To Pledge or Not to Pledge: A History of the Pledge of Allegiance

In America, at the beginning of each school day, students stand with their right hand over their hearts and remove their hats in respect to the flag, and the United States of America in which they pledge their loyalty. They recite the Pledge of Allegiance in unison:

“I Pledge allegiance to the flag of the United States of America and to the Republic for which it stands, one nation under God, indivisible, with liberty and justice for all.” 

This pledge of nationalism was written by Francis Bellamy, the associate editor of The Youth’s Companion. He wrote the pledge in response to President Benjamin Harrison’s call for patriotism in schools to help celebrate to 400th discovery of America. Additionally, the owner of the The Youth’s Companion, Daniel Sharp Ford, wanted American flags in every U.S. school following the hostility of the Civil War. 

Ford urged Bellamy to create a salute that men, women, and children would preform during the pledge. Each person would extend their right arm forward, angling their hand slightly upward, with their fingers pointing directly ahead. The Pledge and Bellamy Salute were officially published on September 18th, 1892. Subsequently, in 1923 Congress changed “My Flag” to the “United States Flag” to make the speech more American, and to help immigrants identify what flag they were loyal to. 

To Pledge or Not to Pledge: A History of the Pledge of Allegiance

Students performing the Bellamy Salute (Image Source: Waffles at Noon)

During the second World War, Italians and German Nazis saluted Benito Mussolini and Adolf Hitler with similar movements to the Bellamy Salute. Embarrassed American officials recalled their salute in a law named the National Flag Code. The Code declared that civilians should place their right hand over their heart instead of the Bellamy Salute – reinforcing respect only for America and not enemy countries.  

To encourage nationalism during wartime, Paul McNamara, a publicist for Hearst Corporation, created a campaign that raised the Pledge’s visibility even higher. He sold the concept of running American flags in magazines to the National Publishers Association’s 500 members, who printed the stars and stripes on their covers after Pearl Harbor in 1942. Magazines like Vogue, Newsweek, and The New Yorker supported the movement, named United We Stand. 

To Pledge or Not to Pledge: A History of the Pledge of Allegiance

The Vogue Cover for the United We Stand movement (Image Source: AMhistory) 

From 1892 until 1943, students were required to salute the flag, or risk expulsion from their school, and delinquency charges. However, in the West Virginia Board of Education v. Barnette, The Supreme Court, in a 6 to 3 decision, ruled that requiring school children to recite the pledge violates the First Amendment. The First Amendment gives all American citizens the right to express their beliefs without government interference. 

Now, children enrolled in American public schools choose whether they want to recite the pledge and participate in the nationalism. The concept of the Pledge of Allegiance is unique to the United States. The only other country to recite  their anthem during school hours is Singapore.  In the past, other countries previously sang “God Save the Queen” or recited the Lord’s Prayer on special occasions in a school setting, but this is no longer the case.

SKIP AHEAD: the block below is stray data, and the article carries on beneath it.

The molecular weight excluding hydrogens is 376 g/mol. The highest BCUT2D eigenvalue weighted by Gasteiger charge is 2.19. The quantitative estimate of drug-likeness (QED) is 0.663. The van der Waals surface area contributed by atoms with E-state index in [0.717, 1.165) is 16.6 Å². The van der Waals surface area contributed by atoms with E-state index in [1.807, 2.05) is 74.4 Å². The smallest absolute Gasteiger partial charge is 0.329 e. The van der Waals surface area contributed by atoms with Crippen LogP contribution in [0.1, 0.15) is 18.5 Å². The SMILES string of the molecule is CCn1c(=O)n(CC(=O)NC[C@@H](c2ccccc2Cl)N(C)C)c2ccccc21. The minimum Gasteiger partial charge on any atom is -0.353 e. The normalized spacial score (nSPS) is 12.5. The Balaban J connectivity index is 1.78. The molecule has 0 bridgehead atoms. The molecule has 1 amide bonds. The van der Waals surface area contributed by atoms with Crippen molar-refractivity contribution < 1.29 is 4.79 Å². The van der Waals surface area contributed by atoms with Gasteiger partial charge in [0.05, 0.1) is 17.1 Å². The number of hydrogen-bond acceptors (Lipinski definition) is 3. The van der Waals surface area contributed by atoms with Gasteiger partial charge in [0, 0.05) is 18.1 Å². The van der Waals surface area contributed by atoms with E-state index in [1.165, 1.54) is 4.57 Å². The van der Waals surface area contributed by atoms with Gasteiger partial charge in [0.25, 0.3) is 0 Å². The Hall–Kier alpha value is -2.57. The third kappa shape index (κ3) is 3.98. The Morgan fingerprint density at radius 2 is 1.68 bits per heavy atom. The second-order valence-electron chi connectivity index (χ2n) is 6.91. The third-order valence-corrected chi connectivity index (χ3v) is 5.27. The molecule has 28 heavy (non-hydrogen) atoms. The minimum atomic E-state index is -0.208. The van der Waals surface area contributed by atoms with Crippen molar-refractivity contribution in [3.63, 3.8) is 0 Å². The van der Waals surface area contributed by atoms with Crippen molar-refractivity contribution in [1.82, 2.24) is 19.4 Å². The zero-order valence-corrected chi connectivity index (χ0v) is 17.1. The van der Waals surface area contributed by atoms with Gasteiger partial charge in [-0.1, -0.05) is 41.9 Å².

The Pledge of Allegiance is something that fills many Americans with pride. We grow up pledging ourselves to our constitution and the honor that comes with being a free nation, and we promise to work to uphold this freedom. The pledge of allegiance is recited from Kindergarten all the way until 12th grade.  American flags adorn almost every area in American schools, including classrooms, computer labs, libraries, and gyms. The pledge of allegiance is typically recited  during the morning announcements, or during homeroom before first period begins. 

To Pledge or Not to Pledge: A History of the Pledge of Allegiance

If a student does not wish to recite the pledge, they are to stand like their peers and place their right hand over their heart. They are not permitted to leave their hats on, continue working on school assignments, or scroll through social media during this time, as it is disrespectful. These students are allowed to express their beliefs, and it is socially acceptable to do so in all grade levels, though it is most common in middle or high school. In recent years, more students are choosing to exercise their first amendment rights and stay silent during the pledge. 

Students who do not wish to recite the pledge should not be considered unpatriotic, as they have taken care to understand the amendments of the American Constitution, and are exercising their rights as citizens of the USA at a young age. Contemplating and valuing your rights as a citizen of the world is just as important as unenthusiastically reciting a speech with the rest of your classmates. 


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Want to learn more about INKspire? Check out our organization's website.
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